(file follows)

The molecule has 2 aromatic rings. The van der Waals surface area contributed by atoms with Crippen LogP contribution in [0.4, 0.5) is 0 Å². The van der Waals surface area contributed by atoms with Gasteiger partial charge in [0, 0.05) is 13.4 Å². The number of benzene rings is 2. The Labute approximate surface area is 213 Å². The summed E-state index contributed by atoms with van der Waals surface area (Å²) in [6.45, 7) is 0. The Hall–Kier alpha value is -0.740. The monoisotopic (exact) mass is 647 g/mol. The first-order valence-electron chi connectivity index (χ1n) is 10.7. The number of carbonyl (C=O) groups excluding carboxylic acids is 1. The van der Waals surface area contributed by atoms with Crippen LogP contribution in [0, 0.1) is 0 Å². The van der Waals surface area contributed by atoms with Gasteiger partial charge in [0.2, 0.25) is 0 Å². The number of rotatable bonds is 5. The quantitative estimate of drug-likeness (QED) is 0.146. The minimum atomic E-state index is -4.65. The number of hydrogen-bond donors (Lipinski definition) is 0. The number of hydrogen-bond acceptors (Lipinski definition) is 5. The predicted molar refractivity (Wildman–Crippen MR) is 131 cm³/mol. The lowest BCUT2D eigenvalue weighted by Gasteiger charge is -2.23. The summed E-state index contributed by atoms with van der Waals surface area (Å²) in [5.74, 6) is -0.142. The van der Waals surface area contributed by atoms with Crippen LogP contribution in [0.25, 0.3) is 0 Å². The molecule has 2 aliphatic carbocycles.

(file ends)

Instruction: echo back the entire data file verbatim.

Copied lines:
The molecule has 2 aromatic rings. The van der Waals surface area contributed by atoms with Crippen LogP contribution in [0.4, 0.5) is 0 Å². The van der Waals surface area contributed by atoms with Gasteiger partial charge in [0, 0.05) is 13.4 Å². The number of benzene rings is 2. The Labute approximate surface area is 213 Å². The summed E-state index contributed by atoms with van der Waals surface area (Å²) in [6.45, 7) is 0. The Hall–Kier alpha value is -0.740. The monoisotopic (exact) mass is 647 g/mol. The first-order valence-electron chi connectivity index (χ1n) is 10.7. The number of carbonyl (C=O) groups excluding carboxylic acids is 1. The van der Waals surface area contributed by atoms with Crippen LogP contribution in [0, 0.1) is 0 Å². The van der Waals surface area contributed by atoms with Gasteiger partial charge in [0.2, 0.25) is 0 Å². The number of rotatable bonds is 5. The quantitative estimate of drug-likeness (QED) is 0.146. The minimum atomic E-state index is -4.65. The number of hydrogen-bond donors (Lipinski definition) is 0. The number of hydrogen-bond acceptors (Lipinski definition) is 5. The predicted molar refractivity (Wildman–Crippen MR) is 131 cm³/mol. The lowest BCUT2D eigenvalue weighted by Gasteiger charge is -2.23. The summed E-state index contributed by atoms with van der Waals surface area (Å²) in [5.74, 6) is -0.142. The van der Waals surface area contributed by atoms with Crippen LogP contribution in [0.25, 0.3) is 0 Å². The molecule has 2 aliphatic carbocycles.